So with Facebook out of the question, what about a mobile app? Facebook themselves are having a bit of trouble trying to compete with mobile as many game developers are now making native apps on iOS or Android. Hartman says that they talked about the possibility, but never really considered making Coin ‘n Carry for mobile. He does, however, say that much of Coin ‘n Carry works well on flash-enabled Android tablets and phones despite being built primarily for PC.

You may recall some worrying news that Google+ was losing games and developers. Google remains committed to bringing games to the platform, but is it enough? Hartman says that Google+ shot itself in the foot by being a closed platform. He feels that games would have done much better if people were allowed to link their Facebook/Twitter accounts to Google+ and play cross platform. In a really telling quote that I think sums up Google+ for a lot of people, he says, “In an attempt to take over everything, they’ve ended up being nothing.” That doesn’t mean that he hates Google+ as he would love to see it succeed as a games platform in the future.

Beyond the fight between mobile and social, there’s another war on the horizon for browser-based game developers – Flash or HTML5? Coin ‘n Carry was developed in Flash and Hartman says the reason was because “HTML5 has a lot of problems and flaws that make game programming problematic.” That doesn’t mean that Flash is the go to platform either as it “drives [him] insane that you cannot use right mouse click commands in Flash.” At the moment, they use Flash because “its very robust for game development and has a huge installed base.” Interestingly enough, he finds that Unity is superior to both so maybe game developers will no longer worry about Flash vs. HTML5 debates when (and if) Unity takes off.

Beyond all this talk of free-to-play and browsed-based gaming, dedicated game consoles must be brought into the equation. There are people on both sides saying that consoles will or will not die. There’s a lot at stake in this argument with people investing their livelihoods into browsers and mobile games because they seem them as the future. Hartman doesn’t see consoles going anywhere, however, as he feels that “people still love to play games on their television sitting at their couch.” The recent Kickstarter explosion of the Android-based Ouya console only confirms that feeling.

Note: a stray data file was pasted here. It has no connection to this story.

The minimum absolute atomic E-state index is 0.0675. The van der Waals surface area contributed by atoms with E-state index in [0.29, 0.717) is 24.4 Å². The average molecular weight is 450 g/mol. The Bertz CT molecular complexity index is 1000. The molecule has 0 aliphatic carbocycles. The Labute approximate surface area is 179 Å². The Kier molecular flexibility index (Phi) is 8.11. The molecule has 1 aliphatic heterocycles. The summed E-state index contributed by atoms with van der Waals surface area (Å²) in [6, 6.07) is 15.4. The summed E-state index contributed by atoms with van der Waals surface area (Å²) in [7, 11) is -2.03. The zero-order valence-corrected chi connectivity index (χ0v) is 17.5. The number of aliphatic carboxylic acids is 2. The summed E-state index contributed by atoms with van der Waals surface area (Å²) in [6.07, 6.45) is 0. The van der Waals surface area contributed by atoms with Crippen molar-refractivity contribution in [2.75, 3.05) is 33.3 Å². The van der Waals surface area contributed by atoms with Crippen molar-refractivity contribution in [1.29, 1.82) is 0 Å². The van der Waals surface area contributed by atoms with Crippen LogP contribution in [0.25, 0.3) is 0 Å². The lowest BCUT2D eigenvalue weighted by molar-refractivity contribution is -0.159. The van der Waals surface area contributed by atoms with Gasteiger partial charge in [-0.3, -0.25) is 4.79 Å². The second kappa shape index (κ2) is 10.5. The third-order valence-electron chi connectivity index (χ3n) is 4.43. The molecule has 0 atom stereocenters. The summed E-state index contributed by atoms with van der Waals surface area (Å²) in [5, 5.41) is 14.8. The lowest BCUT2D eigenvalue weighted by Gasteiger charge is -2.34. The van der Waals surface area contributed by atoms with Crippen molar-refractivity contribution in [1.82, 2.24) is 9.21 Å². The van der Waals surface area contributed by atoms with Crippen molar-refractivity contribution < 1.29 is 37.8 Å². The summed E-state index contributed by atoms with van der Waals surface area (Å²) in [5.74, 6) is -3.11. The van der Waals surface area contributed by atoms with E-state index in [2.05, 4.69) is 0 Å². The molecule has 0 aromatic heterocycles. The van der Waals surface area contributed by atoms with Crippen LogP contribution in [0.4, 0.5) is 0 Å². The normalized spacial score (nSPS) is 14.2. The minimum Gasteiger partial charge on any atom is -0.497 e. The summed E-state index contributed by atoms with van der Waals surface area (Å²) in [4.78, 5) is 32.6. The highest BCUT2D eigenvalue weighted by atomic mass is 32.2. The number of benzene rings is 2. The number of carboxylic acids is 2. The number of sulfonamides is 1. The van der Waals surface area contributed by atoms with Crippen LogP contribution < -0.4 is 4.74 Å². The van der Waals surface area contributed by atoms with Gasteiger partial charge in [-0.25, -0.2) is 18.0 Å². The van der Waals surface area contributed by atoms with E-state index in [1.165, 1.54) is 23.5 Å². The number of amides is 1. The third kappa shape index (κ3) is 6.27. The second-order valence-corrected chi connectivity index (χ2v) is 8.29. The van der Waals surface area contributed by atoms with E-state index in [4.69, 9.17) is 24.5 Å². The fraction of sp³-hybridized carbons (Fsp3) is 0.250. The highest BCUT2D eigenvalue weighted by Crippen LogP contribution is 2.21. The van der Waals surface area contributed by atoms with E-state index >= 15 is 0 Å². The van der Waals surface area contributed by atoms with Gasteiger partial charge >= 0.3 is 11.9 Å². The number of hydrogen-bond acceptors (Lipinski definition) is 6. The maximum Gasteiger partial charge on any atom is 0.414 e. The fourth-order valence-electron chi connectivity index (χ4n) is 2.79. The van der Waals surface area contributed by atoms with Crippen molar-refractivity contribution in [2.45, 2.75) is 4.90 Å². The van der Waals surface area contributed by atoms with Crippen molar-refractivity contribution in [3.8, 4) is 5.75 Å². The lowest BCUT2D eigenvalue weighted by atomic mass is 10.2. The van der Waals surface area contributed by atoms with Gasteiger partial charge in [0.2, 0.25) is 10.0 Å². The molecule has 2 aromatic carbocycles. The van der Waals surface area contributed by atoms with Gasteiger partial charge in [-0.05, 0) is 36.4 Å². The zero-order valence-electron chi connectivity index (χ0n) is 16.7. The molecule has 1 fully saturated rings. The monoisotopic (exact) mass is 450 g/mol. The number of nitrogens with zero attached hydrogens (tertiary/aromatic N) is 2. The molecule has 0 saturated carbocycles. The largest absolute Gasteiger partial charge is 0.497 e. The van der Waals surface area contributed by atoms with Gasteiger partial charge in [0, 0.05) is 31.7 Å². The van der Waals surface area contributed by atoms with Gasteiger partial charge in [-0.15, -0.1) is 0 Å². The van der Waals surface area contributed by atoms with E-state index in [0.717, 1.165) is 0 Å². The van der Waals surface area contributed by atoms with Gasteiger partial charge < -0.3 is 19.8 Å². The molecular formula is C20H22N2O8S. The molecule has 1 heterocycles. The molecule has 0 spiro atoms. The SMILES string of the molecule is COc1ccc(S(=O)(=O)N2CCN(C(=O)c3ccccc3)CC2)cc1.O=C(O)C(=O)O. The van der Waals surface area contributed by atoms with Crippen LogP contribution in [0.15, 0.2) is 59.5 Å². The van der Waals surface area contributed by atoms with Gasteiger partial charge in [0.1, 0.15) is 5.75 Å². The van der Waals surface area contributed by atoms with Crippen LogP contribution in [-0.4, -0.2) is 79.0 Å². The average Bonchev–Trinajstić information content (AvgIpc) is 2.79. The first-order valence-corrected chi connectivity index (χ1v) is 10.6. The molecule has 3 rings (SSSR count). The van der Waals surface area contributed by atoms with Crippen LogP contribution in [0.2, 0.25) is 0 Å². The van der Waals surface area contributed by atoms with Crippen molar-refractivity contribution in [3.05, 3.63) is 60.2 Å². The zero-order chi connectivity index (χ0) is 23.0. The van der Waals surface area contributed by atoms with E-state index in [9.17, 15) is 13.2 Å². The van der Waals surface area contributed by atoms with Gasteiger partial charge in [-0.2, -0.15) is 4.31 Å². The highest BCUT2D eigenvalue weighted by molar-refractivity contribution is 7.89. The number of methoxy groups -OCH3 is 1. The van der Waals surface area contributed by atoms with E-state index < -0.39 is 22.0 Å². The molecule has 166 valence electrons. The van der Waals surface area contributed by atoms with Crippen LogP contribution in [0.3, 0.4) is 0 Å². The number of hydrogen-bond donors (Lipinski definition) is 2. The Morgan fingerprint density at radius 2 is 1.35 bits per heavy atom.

As for the future of free-to-play, there’s nothing but sunshine and cotton candy for the platform. Hartman says that free-to-play is important to games as it gives players a chance to try before they buy in the most literal sense. They can get as much as they want out of it and if they really like it, he feels that they will respond by supporting the game with purchases. All of Frogdice’s games use the free-to-play model where the most dedicated players spend large amounts of money which helps supports those who may only play it for a few minutes a day.

It seems somewhat insane that a strictly-browser based game could do so well in today’s Facebook and mobile environment, but Frogdice is proving that it works with Coin ‘n Carry and Threshold. The company will be launching two other free-to-play games in the future with their next game being called Tower of Elements.

If you want to see the future of browser gaming and how far it has come since its humble roots under Shockwave, check out Coin ‘n Carry. Frogdice has some exciting things on the horizon, as do many others. It’s safe to say that browser-based and social games are not going anywhere.

Exclusive: The Future Of Social Games Through The Eyes Of Frogdice


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  • http://rosuav.blogspot.com Chris Angelico

    The original Frogdice game is Threshold RPG – and it’s still one of the best games you can play when you’re on a slow internet connection. Forget about loading up Facebook; if it’s too much trouble even to download Coin’n'Carry, you can still play Thresh. That’s the MUD advantage. (And yes, dodgy internet connections still exist, in today’s world… just this week I was struggling through ~50% packet loss.) Threshold doesn’t demand its own client, but uses any standard TELNET client; there are people who play on Windows, Linux, Mac, OS/2, mobile phones of many descriptions… and even using screenreaders. It’s pretty hard to make a Flash game blind-accessible, but a MUD can smoothly slide to a new environment like a Unix utility!